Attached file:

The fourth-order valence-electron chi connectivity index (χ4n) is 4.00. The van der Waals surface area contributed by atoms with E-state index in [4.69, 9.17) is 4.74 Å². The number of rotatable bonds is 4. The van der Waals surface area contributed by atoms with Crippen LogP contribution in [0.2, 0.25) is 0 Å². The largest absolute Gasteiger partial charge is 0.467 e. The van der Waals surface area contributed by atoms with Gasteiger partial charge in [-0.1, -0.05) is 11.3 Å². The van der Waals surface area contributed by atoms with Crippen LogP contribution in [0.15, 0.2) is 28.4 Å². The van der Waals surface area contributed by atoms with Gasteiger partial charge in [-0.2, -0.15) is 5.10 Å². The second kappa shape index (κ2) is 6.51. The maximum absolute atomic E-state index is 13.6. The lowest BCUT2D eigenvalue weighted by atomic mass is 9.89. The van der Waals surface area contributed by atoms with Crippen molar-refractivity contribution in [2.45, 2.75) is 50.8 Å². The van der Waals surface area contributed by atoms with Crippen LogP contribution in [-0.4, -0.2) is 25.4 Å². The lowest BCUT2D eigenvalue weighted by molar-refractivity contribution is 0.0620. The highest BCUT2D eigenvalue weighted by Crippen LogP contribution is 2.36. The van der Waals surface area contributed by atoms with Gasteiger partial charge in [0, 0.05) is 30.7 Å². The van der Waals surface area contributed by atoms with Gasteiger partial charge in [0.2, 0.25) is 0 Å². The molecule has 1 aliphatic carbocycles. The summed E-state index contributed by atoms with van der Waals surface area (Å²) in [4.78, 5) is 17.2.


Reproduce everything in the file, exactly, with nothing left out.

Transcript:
The fourth-order valence-electron chi connectivity index (χ4n) is 4.00. The van der Waals surface area contributed by atoms with E-state index in [4.69, 9.17) is 4.74 Å². The number of rotatable bonds is 4. The van der Waals surface area contributed by atoms with Crippen LogP contribution in [0.2, 0.25) is 0 Å². The largest absolute Gasteiger partial charge is 0.467 e. The van der Waals surface area contributed by atoms with Gasteiger partial charge in [-0.1, -0.05) is 11.3 Å². The van der Waals surface area contributed by atoms with Crippen LogP contribution in [0.15, 0.2) is 28.4 Å². The van der Waals surface area contributed by atoms with Gasteiger partial charge in [-0.2, -0.15) is 5.10 Å². The second kappa shape index (κ2) is 6.51. The maximum absolute atomic E-state index is 13.6. The lowest BCUT2D eigenvalue weighted by atomic mass is 9.89. The van der Waals surface area contributed by atoms with Crippen molar-refractivity contribution in [2.45, 2.75) is 50.8 Å². The van der Waals surface area contributed by atoms with Crippen LogP contribution in [-0.4, -0.2) is 25.4 Å². The lowest BCUT2D eigenvalue weighted by molar-refractivity contribution is 0.0620. The highest BCUT2D eigenvalue weighted by Crippen LogP contribution is 2.36. The van der Waals surface area contributed by atoms with Gasteiger partial charge in [0, 0.05) is 30.7 Å². The van der Waals surface area contributed by atoms with Gasteiger partial charge in [0.2, 0.25) is 0 Å². The molecule has 1 aliphatic carbocycles. The summed E-state index contributed by atoms with van der Waals surface area (Å²) in [4.78, 5) is 17.2.